I love talking about failure

Last weekend, I was on a panel about women film at the 2018 Longleaf Film Festival.

During the panel we got into some really great conversations, one of which was about failure.

It’s a common conversation among filmmakers and creatives because we’re risking a lot by making something. And that risk / reward is why I really enjoy discussing failure.

After the women in film panel at the 2018 Longleaf Film Festival. (Photo via Longleaf Film Festival)

Failure can be crippling for a lot of people. It certainly was for me for a very long time. I eventually learned to get comfortable with failure, thanks in part to studying improvisational comedy and reading a lot.

What have I learned after 10 years of making films – and lots of mistakes along the way?

You will survive your failures. 

Those goofs, mistakes, and uh-ohs will make you better.

And you’re probably not likely to make the same mistakes twice.

Failure Anecdotes

Fun industry anecdote: A young guy was getting hired to work on a film set. The person in charge of hiring him said, “Tell me about the biggest mistake you’ve made.” He responded by saying that he’d never made a mistake on set. “Well, then, you’re fired,” the producer said.

The moral of the story? Everyone is going to goof at some point. Those mistakes teach you so much, if you’re willing to learn from them. No one is failure-proof. (If you know of someone who actually is failure-proof, tell me about it in the comments.)

Personal anecdote: One time I moved a sand bag on set because I thought it was in the way and might cause problems. The camera operator tripped over it. But by some miracle, he caught himself before falling. Not only could he have gotten badly injured, he could’ve also broken the six-figure camera gear because I moved one little sand bag.

Ohmygoodness, I felt so horrible about it. That wasn’t my job and I shouldn’t have touched the sand bag. Lesson learned. I’m never doing that again.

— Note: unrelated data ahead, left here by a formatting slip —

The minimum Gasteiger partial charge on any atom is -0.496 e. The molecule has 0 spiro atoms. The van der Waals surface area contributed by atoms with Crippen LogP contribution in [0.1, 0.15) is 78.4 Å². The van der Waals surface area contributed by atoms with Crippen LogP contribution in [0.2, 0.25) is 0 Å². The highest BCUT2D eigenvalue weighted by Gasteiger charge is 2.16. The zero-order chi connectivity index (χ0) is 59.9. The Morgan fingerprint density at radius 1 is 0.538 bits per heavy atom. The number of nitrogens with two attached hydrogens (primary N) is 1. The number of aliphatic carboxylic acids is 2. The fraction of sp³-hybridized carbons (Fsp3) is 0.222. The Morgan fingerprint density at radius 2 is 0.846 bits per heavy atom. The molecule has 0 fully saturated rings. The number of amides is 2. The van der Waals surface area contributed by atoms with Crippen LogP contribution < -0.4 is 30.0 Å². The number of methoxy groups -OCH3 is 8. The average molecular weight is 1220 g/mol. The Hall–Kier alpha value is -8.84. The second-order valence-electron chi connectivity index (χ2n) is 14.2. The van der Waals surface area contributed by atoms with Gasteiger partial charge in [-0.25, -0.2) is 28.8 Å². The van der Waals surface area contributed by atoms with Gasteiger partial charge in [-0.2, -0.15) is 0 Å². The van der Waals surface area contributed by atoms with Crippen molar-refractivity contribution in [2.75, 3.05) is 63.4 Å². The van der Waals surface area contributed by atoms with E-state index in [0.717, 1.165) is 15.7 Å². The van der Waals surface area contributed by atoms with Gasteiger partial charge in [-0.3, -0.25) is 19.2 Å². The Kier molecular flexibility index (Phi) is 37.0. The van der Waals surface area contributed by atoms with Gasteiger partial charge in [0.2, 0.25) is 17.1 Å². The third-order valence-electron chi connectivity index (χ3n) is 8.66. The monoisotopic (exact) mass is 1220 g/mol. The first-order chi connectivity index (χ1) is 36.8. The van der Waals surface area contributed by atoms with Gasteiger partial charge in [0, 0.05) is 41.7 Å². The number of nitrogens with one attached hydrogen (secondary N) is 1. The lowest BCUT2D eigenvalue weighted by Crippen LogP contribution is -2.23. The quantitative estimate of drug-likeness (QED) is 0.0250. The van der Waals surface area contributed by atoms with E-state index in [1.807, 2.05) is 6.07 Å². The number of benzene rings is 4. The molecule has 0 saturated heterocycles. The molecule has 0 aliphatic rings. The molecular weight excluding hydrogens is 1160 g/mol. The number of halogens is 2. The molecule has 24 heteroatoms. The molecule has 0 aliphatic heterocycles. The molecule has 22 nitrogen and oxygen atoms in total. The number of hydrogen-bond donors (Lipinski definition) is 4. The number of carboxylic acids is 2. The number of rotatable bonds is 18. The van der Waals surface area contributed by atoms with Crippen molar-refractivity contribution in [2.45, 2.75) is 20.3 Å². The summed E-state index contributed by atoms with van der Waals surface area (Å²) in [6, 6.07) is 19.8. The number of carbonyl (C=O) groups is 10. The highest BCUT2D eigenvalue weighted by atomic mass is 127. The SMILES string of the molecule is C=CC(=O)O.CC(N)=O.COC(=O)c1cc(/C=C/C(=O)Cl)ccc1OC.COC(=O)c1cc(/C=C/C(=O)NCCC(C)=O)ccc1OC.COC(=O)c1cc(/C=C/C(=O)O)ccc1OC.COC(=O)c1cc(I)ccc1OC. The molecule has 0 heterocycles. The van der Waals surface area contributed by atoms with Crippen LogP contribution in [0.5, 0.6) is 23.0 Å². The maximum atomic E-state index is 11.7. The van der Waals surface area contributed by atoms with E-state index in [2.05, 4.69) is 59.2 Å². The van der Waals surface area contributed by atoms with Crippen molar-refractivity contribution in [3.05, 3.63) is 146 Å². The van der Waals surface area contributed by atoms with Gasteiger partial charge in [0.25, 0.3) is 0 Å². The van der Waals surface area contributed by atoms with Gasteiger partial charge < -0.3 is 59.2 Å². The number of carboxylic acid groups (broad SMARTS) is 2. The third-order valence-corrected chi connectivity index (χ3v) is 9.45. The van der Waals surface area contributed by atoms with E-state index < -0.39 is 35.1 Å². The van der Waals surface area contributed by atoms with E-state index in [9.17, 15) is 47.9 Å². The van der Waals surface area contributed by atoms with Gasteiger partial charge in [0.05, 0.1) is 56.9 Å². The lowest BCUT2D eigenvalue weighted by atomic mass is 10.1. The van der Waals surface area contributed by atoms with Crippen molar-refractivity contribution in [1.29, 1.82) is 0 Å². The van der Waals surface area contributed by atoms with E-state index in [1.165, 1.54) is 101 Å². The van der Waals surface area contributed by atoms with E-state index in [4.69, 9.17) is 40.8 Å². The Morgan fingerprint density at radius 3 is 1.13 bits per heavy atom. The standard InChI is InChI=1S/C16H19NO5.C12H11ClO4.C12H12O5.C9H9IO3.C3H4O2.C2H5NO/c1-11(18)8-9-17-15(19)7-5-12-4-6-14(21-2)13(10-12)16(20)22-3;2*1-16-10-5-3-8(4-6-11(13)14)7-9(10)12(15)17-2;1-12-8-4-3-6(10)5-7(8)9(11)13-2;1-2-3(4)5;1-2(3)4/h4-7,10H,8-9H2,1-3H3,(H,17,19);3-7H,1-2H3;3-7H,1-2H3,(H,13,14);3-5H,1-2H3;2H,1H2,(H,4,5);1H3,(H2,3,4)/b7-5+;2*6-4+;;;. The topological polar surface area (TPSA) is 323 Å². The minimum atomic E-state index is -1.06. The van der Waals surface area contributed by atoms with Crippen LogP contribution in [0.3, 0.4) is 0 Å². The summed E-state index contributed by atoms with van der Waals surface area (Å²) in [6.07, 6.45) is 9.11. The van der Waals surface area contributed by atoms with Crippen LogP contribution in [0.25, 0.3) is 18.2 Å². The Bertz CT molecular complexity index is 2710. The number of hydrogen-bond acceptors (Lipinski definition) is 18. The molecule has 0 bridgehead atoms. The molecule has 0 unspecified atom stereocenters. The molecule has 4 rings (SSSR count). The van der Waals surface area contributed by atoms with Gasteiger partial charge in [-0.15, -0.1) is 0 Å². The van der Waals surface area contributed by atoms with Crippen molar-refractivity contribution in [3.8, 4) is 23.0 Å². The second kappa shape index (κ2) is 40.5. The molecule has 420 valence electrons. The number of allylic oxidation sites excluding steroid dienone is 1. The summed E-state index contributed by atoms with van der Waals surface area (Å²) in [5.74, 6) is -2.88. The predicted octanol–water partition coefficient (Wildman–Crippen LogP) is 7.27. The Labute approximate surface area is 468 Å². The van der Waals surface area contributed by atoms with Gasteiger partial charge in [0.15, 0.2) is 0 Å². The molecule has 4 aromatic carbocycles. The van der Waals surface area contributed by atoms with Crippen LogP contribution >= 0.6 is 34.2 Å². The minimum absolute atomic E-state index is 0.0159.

On a larger scale, I’ve goofed a lot with each project. I could write a lengthy book about how not to make your indie movies. But I feel like each of those failures has made me a better person, leader, and filmmaker.

How do you get over failure?

You don’t. But you do learn to let it ride shotgun, not yank the wheel. Remember, failure is never allowed to drive the car.

Over time and with lots of practice, you get more comfortable with failure. You learn that you’ll survive it. And there’s a lot of freedom in that knowledge / experience.

No, we’re not glorifying failure.

Now, let’s be clear.

I’m not glorifying failure.

It’s a lot smarter to learn from someone else’s mistakes because you can move forward faster.

There are a lot of ways you can learn from someone else’s mistakes: read, listen, and learn. Read everything you can about whatever you’re trying to do. There’s so much information available these days; do your searches. Listen to the people who’ve done it, whenever and where ever they’re sharing. And learn whatever you can using the tools you’ve got available: books, podcasts, blogs, film festivals, etc.

Why?

Bottom line: we shouldn’t let the fear of failure stop us from tackling those lovely, big dreams we’re carrying around. They are more important. Your contribution is needed.

We need you to keep working, hustling, and picking yourself up again. Be persistent. Continue honing your craft. Don’t take no for an answer. Stop waiting for permission. Use what you’ve got, right now, and start making something for yourself.

We need you.

Women in film panel at the 2018 Longleaf Film Festival. From left to right: Beth Yerxa (moderator), Lana Garland, Camden Watts, Nicolle Jones, and Kelly Creedon.

Thank you

Special thanks to the Longleaf Film Festival for giving us the chance to talk about women in film. It was such a great conversation, and a treat to be among such wonderful women. I’m incredibly grateful!

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